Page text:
Answer: C

    Bosarge, Patrick L., John J. Como, Nicole Fox, Yngve Falck‐Ytter, Elliott R. Haut, Heath A. Dorion, Nimitt J. Patel, et al. “Management of Penetrating Extraperitoneal Rectal Injuries: An Eastern Association for the Surgery of Trauma Practice Management Guideline.” Journal of Trauma and Acute Care Surgery 80, no. 3 (2016): 546–51. doi.org/10.1097/TA.0000000000000953.

    Weinberg, Jordan A., Timothy C. Fabian, Louis J. Magnotti, Gayle Minard, Tiffany K. Bee, Norma Edwards, Jeffery A. Claridge, and Martin A. Croce . “Penetrating Rectal Trauma: Management by Anatomic Distinction Improves Outcome.” The Journal of Trauma: Injury, Infection, and Critical Care 60, no. 3 (2006): 508–14. doi.org/10.1097/01.ta.0000205808.46504.e9.

    Brown, Carlos V.R., Pedro G. Teixeira, Elisa Furay, John P. Sharpe, Tashinga Musonza, John Holcomb, Eric Bui, et al. “Contemporary Management of Rectal Injuries at Level I Trauma Centers: The Results of an American Association for the Surgery of Trauma Multi‐Institutional Study.” Journal of Trauma and Acute Care Surgery 84, no. 2 (2018): 225–33. doi.org/10.1097/TA.0000000000001739.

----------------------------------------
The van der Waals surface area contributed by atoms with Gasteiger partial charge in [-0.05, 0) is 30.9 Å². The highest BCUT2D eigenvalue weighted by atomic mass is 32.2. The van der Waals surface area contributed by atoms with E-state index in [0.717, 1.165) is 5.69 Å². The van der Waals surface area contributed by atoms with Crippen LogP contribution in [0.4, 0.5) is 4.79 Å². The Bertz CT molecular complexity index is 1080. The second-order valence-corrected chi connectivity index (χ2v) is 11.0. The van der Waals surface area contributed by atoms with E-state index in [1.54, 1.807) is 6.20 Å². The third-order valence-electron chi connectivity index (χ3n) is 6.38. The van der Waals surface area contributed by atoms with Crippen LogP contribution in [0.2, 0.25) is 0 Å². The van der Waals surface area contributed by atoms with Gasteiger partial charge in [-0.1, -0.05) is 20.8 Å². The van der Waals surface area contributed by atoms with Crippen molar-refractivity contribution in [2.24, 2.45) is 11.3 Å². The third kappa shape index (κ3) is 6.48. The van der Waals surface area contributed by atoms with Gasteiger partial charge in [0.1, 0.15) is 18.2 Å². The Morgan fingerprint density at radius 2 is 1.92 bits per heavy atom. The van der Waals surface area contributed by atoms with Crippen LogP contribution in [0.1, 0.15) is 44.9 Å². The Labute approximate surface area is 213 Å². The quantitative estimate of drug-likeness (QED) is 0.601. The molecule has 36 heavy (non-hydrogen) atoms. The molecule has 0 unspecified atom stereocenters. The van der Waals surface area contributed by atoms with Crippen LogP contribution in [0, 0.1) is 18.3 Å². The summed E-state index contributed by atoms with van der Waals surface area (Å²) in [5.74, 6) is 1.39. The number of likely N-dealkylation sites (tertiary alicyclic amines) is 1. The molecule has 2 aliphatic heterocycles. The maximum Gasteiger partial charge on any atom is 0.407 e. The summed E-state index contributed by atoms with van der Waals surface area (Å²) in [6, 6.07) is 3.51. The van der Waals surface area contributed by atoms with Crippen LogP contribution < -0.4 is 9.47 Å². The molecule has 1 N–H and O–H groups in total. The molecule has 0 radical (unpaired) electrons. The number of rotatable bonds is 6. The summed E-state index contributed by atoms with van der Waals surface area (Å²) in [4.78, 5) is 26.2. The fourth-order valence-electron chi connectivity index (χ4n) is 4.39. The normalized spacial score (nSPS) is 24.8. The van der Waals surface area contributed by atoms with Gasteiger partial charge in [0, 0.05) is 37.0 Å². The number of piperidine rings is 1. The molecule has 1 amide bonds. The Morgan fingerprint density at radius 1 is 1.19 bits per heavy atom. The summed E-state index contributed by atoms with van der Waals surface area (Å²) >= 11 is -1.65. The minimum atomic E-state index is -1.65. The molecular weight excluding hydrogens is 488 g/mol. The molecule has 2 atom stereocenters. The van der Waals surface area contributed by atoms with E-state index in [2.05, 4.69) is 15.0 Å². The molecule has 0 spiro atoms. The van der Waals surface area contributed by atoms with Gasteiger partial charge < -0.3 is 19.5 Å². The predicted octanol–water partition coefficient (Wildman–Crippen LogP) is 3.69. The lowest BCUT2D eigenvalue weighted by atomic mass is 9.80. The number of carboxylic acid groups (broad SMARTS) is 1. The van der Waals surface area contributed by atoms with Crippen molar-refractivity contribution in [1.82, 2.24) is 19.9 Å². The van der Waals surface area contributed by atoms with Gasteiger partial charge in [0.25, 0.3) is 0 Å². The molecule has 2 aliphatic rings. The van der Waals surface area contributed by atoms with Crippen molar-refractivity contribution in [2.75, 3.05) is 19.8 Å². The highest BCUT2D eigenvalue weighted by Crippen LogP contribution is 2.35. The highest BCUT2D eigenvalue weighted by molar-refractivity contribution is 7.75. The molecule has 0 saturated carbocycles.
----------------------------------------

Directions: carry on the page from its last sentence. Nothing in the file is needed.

2. A 50‐year‐old woman sustained a single gunshot wound to the left lower quadrant. A plain film demonstrates a bullet in the right lower quadrant. She is hemodynamically normal but has peritonitis. The patient has been taken to the operating room right away for an exploratory laparotomy and several small bowel injuries, and a nondestructive injury to the sigmoid colon has been found. Which of the following intraoperative findings should be considered a contraindication to primary repair of the intraperitoneal colon injury?

    1. Extensive fecal contamination
    2. Intraoperative transfusion requirement of 2 units of packed red blood cells
    3. Concomitant abdominal vascular injury
    4. Involvement of greater than 25% of the bowel circumference of the sigmoid colon
    5. None of the above